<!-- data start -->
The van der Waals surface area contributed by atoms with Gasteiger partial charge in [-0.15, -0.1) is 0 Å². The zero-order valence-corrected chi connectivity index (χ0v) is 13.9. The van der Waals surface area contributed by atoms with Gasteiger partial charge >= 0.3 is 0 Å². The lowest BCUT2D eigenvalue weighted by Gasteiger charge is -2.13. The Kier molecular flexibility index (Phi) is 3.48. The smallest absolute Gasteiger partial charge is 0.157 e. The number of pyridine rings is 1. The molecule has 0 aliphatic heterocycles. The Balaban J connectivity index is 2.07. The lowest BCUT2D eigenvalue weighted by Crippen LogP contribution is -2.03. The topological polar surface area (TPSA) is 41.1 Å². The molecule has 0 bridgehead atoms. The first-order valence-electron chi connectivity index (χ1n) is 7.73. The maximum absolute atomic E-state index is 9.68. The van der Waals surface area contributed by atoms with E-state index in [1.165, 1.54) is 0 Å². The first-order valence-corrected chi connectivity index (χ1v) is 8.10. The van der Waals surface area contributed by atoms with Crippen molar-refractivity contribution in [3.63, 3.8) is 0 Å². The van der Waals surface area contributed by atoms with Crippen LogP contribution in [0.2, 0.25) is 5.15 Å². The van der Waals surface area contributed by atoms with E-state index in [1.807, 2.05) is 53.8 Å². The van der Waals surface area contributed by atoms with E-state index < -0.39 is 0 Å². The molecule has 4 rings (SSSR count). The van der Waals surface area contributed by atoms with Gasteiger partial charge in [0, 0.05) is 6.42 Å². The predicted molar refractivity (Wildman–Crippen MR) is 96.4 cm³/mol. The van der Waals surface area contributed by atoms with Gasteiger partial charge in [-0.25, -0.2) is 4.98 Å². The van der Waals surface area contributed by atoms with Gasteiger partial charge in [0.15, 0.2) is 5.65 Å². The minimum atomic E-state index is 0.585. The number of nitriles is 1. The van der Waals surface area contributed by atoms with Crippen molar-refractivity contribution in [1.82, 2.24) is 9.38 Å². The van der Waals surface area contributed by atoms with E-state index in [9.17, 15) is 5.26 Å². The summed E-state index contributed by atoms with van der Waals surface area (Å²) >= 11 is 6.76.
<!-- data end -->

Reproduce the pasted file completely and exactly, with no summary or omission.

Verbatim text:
The van der Waals surface area contributed by atoms with Gasteiger partial charge in [-0.15, -0.1) is 0 Å². The zero-order valence-corrected chi connectivity index (χ0v) is 13.9. The van der Waals surface area contributed by atoms with Gasteiger partial charge >= 0.3 is 0 Å². The lowest BCUT2D eigenvalue weighted by Gasteiger charge is -2.13. The Kier molecular flexibility index (Phi) is 3.48. The smallest absolute Gasteiger partial charge is 0.157 e. The number of pyridine rings is 1. The molecule has 0 aliphatic heterocycles. The Balaban J connectivity index is 2.07. The lowest BCUT2D eigenvalue weighted by Crippen LogP contribution is -2.03. The topological polar surface area (TPSA) is 41.1 Å². The molecule has 0 bridgehead atoms. The first-order valence-electron chi connectivity index (χ1n) is 7.73. The maximum absolute atomic E-state index is 9.68. The van der Waals surface area contributed by atoms with E-state index in [1.165, 1.54) is 0 Å². The first-order valence-corrected chi connectivity index (χ1v) is 8.10. The van der Waals surface area contributed by atoms with Crippen molar-refractivity contribution in [3.63, 3.8) is 0 Å². The van der Waals surface area contributed by atoms with Crippen LogP contribution in [0.2, 0.25) is 5.15 Å². The van der Waals surface area contributed by atoms with E-state index in [1.807, 2.05) is 53.8 Å². The van der Waals surface area contributed by atoms with E-state index < -0.39 is 0 Å². The molecule has 4 rings (SSSR count). The van der Waals surface area contributed by atoms with Gasteiger partial charge in [0, 0.05) is 6.42 Å². The predicted molar refractivity (Wildman–Crippen MR) is 96.4 cm³/mol. The van der Waals surface area contributed by atoms with Gasteiger partial charge in [-0.25, -0.2) is 4.98 Å². The van der Waals surface area contributed by atoms with Gasteiger partial charge in [0.15, 0.2) is 5.65 Å². The minimum atomic E-state index is 0.585. The number of nitriles is 1. The van der Waals surface area contributed by atoms with Crippen molar-refractivity contribution in [1.82, 2.24) is 9.38 Å². The van der Waals surface area contributed by atoms with E-state index in [9.17, 15) is 5.26 Å². The summed E-state index contributed by atoms with van der Waals surface area (Å²) >= 11 is 6.76.